Sorry for the long reply; as always, Paul, you get me thinking!


  4. This is such a timely post for me. I am a grandmother of a very overweight 10 year old granddaughter. I am in another state so don’t get to see her very often. I will be going up in a few weeks. I always have this feeling I should have a serious talk with my daughter about her daughter’s weight, but I don’t want to make her feel like a bad mother. But sometimes I think she IS a bad mother. She is the one that purchases all the junk in the house. She makes her lunch, she allows her to eat the candy. My daughter and the dad are now divorced. My daughter’s life is crazy with work and dealing with a difficult ex-husband and raising two kids on her own without any family living close by. I feel guilt for that – like I should be there for her. I want to help, but feel it’s not my place. What a terrible to place to be in. If you have read or heard any great advise, I’d love to know about it. Being a grandma isn’t always the easiest place to be in either!


    • Oh, I really feel your pain on this one! At least for me, it is my choice if I want to take the advice or not. The biggest repeat in terms of advice is “be the role model.” But in your situation, that becomes dicey… do you share your concerns with your daughter, or will you be just stressing her out more? You are in a really tough spot. I will be sure to pass on any more information I receive, and I hope you soon get the guidance you need!


  5. That is tough, Josie, but I agree that shame is not an effective parenting technique.

    Did you daughter realize the serving size?
    Most of us don’t, until we’re taught.
    Does your daughter eat otherwise healthily? Exercise? Eat balanced foods? It’s all part of a bigger picture.
    Maybe you change the cycle. Be the change. Embark in eating more healthily, buying different foods, studying nutrition–and involve your kids and hubby too. I like Sherry’s idea of going shopping together!

    Show, don’t tell.

    None of us are perfect. Progress, not perfection. And you my dear are making progress.

    xo, Christy


    • The answer to most of that is affirmative, but you are most likely right on the money with me needing to be the change. After all, if I model the correct behavior, I will likely get the results I desire. Show, don’t tell, indeed!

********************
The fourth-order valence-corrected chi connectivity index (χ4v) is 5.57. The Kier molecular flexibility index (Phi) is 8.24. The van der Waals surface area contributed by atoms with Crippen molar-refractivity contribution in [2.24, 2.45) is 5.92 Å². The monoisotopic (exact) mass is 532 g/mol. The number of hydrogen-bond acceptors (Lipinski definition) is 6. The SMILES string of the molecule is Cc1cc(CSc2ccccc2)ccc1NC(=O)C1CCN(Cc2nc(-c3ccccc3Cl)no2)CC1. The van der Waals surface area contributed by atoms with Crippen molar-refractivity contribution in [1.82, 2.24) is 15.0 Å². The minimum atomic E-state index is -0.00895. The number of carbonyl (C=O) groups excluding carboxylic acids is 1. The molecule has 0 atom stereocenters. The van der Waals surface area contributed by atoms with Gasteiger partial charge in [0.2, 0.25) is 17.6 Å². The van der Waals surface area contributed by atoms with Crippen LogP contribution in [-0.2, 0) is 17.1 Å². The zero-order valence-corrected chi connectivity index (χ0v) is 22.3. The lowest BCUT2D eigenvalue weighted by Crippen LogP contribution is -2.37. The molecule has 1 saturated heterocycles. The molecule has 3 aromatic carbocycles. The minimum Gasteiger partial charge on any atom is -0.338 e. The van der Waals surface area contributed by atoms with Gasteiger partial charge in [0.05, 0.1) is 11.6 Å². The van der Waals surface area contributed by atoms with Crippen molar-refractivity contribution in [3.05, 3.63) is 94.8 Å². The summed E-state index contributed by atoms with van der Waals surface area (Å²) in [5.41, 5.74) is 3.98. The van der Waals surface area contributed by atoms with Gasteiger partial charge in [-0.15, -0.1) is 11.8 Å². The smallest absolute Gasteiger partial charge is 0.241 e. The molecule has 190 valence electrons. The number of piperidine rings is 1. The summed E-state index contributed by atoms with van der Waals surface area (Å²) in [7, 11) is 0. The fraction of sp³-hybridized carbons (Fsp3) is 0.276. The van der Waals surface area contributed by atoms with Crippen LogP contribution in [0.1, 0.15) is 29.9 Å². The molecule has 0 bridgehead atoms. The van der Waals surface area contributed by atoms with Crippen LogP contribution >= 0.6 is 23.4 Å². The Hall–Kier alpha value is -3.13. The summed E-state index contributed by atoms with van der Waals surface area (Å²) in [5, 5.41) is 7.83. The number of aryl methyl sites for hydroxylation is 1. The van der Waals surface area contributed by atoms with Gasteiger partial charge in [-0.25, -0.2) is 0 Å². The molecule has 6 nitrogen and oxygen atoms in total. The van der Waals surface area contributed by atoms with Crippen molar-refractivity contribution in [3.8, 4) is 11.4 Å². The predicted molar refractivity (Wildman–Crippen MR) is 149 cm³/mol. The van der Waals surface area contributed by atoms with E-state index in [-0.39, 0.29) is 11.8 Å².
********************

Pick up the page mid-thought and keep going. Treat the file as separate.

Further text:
Thanks for checking in, Christy, and you will be getting a lengthy email from me after my “training” tomorrow morning!


  6. It’s all awareness. You are now aware of how your parents programed you with shame and how it is now so easy for you to pass this on to your child. The next time you are triggered with this compulsion, hopefully, you will be aware of what is happening. This is not your true self – but merely the baggage you have accumulated. The baggage is not you. Your parents were probably unaware of what they were doing – so it wasn’t their fault. When you lashed out at your child you were not aware of the connections so it wasn’t your fault. But now you are aware. Going forward, if you feel triggered and are aware and still lash out then it becomes your fault. So please forgive yourself for everything that has happened up until now and go forward from here.


    • I want to say thank you, Winston, but I gather from heading over to your blog that is not your name (what a cool name that would be, though… Winston Scrooge! I enjoyed reading your explanation). I really appreciate your comment… concise, practical, to the point, and I am going to try to take it into my heart, especially the next time I feel the urge to repeat that mistake!

      Thanks for the pingback as well! Looking forward to reading more of your blog!


  1. Pingback: Intergenerational Aspects of Shame – The Legacy of the Greatest Generation | Winston Scrooge

  2. Pingback: Monday Mitzvahs: No More Shaming | Leslie's Illusions

  3. Pingback: Happy 2nd Birthday: An Open Letter to My Blog | themiracleisaroundthecorner